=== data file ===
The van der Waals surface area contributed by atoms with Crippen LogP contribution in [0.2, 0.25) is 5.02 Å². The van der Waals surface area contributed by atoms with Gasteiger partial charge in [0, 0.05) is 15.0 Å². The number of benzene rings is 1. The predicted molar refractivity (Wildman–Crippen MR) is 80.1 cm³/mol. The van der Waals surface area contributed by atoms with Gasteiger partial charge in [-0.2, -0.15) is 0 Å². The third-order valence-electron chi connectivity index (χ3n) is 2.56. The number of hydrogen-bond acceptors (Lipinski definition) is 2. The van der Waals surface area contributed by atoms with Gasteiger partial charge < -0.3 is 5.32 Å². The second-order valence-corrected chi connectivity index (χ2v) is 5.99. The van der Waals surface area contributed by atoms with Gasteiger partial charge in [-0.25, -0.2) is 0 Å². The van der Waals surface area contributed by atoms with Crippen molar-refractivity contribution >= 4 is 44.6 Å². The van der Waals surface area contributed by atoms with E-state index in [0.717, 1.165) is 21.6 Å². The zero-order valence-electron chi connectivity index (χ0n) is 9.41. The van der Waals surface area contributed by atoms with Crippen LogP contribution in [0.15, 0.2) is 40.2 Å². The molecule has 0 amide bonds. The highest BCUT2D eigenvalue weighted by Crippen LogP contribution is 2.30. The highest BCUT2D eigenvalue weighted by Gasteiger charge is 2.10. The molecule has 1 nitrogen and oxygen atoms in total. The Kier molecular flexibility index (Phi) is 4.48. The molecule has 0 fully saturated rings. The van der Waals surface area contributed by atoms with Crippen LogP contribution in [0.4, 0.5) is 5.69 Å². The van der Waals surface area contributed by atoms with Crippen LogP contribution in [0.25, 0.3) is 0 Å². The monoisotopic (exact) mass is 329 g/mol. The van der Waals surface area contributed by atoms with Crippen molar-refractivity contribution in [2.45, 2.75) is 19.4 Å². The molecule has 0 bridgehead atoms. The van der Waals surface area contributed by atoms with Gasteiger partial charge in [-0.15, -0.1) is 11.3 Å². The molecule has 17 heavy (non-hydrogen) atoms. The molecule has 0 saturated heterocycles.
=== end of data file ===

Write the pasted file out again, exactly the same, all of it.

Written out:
The van der Waals surface area contributed by atoms with Crippen LogP contribution in [0.2, 0.25) is 5.02 Å². The van der Waals surface area contributed by atoms with Gasteiger partial charge in [0, 0.05) is 15.0 Å². The number of benzene rings is 1. The predicted molar refractivity (Wildman–Crippen MR) is 80.1 cm³/mol. The van der Waals surface area contributed by atoms with Gasteiger partial charge in [-0.2, -0.15) is 0 Å². The third-order valence-electron chi connectivity index (χ3n) is 2.56. The number of hydrogen-bond acceptors (Lipinski definition) is 2. The van der Waals surface area contributed by atoms with Gasteiger partial charge < -0.3 is 5.32 Å². The second-order valence-corrected chi connectivity index (χ2v) is 5.99. The van der Waals surface area contributed by atoms with Gasteiger partial charge in [-0.25, -0.2) is 0 Å². The van der Waals surface area contributed by atoms with Crippen molar-refractivity contribution >= 4 is 44.6 Å². The van der Waals surface area contributed by atoms with E-state index in [0.717, 1.165) is 21.6 Å². The zero-order valence-electron chi connectivity index (χ0n) is 9.41. The van der Waals surface area contributed by atoms with Crippen LogP contribution in [0.15, 0.2) is 40.2 Å². The molecule has 0 amide bonds. The highest BCUT2D eigenvalue weighted by Crippen LogP contribution is 2.30. The highest BCUT2D eigenvalue weighted by Gasteiger charge is 2.10. The molecule has 1 nitrogen and oxygen atoms in total. The Kier molecular flexibility index (Phi) is 4.48. The molecule has 0 fully saturated rings. The van der Waals surface area contributed by atoms with Crippen LogP contribution in [0.4, 0.5) is 5.69 Å². The van der Waals surface area contributed by atoms with Crippen LogP contribution in [0.25, 0.3) is 0 Å². The monoisotopic (exact) mass is 329 g/mol. The van der Waals surface area contributed by atoms with Crippen molar-refractivity contribution in [2.45, 2.75) is 19.4 Å². The molecule has 0 bridgehead atoms. The van der Waals surface area contributed by atoms with Gasteiger partial charge in [-0.15, -0.1) is 11.3 Å². The molecule has 17 heavy (non-hydrogen) atoms. The molecule has 0 saturated heterocycles.